By Kevin O’Flynn / The Moscow Times
A small crowd gathered as the sound of a clock being slapped repeatedly rang out in the middle of Chistoprudny Bulvar. Olga Lelikova, 21, was the one doing the slapping as her hand flew back and forth to stop time and move her chess piece at such speed that it gave little time for the audience to see her moves, let alone her opponent.
“I had five seconds to get checkmate,” she said.
The moment she won, she stood up and was soon ready to play the next game.
Not all the games were as dramatic Sunday during “Chess Boulevard,” a chess tournament that takes place every weekend this summer.
Two dozen or so players, children and adults, were hunched in plastic seats in five-minute bursts of concentration. Similar scenes could be seen at Gogolevsky Bulvar and at Patriarch’s Ponds.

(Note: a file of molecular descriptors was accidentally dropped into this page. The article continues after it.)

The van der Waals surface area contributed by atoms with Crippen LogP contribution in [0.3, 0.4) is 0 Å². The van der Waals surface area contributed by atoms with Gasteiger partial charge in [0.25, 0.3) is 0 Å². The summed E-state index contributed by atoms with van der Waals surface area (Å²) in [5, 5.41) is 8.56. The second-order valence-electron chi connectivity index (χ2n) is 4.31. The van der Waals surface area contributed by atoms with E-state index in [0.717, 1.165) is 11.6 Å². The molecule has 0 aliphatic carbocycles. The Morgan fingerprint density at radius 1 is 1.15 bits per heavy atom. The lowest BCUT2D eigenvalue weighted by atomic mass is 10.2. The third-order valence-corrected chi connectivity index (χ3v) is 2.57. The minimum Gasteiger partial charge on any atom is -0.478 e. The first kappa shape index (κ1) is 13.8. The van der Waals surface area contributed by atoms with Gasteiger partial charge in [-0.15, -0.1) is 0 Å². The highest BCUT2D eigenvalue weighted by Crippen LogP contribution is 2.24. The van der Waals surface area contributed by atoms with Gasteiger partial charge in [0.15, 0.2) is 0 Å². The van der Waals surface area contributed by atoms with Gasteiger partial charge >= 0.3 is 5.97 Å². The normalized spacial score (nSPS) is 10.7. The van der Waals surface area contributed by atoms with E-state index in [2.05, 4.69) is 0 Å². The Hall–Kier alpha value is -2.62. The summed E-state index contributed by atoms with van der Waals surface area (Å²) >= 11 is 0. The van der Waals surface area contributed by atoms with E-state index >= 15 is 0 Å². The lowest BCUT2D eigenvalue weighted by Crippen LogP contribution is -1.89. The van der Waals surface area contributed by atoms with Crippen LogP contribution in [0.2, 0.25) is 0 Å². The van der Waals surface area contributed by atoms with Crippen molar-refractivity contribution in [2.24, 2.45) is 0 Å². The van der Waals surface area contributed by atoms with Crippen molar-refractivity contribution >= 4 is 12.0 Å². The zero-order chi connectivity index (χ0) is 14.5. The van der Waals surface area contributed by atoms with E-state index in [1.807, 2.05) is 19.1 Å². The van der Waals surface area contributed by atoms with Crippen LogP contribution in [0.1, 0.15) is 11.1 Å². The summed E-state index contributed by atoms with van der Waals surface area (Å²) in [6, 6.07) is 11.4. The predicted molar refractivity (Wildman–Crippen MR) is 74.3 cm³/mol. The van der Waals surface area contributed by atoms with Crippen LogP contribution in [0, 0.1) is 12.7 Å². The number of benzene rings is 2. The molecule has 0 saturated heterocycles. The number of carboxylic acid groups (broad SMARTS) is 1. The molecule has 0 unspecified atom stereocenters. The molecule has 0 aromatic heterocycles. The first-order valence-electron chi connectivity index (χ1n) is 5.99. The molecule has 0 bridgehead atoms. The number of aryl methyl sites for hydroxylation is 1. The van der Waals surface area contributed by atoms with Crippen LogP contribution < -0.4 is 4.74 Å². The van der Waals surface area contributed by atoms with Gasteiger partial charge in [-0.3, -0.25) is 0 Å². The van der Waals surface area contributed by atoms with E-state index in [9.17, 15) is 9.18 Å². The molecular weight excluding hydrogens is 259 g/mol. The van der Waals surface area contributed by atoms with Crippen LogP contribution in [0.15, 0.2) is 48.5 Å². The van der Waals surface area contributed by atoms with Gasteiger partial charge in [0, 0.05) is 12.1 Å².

The tournament usually consists of seven rounds of five-minute blitz games, with the top ranking players going toward a final on Sept. 6.
The games are not just for the serious chess players, said organizer Alexander Ivanov — you can just join in for a game or two if you want.
The areas also see occasional visits from chess professionals, and a grandmaster took on dozens of opponents simultaneously at Patriarch’s Ponds on Sunday afternoon.
It is not unusual to see chess boards on Moscow’s boulevards, but these are normally commanded by veteran players who are betting for money on a bench — complete with a crowd of hecklers and admirers around them.
Their standard is pretty high, and it was one of these boulevard players who won the tournament last year.
No betting is allowed at “Chess Boulevard,” said Yevgeny Mozolevsky, another organizer of the city-funded event. Somebody did try to bet on a game, he said, but the offending player was told to leave.
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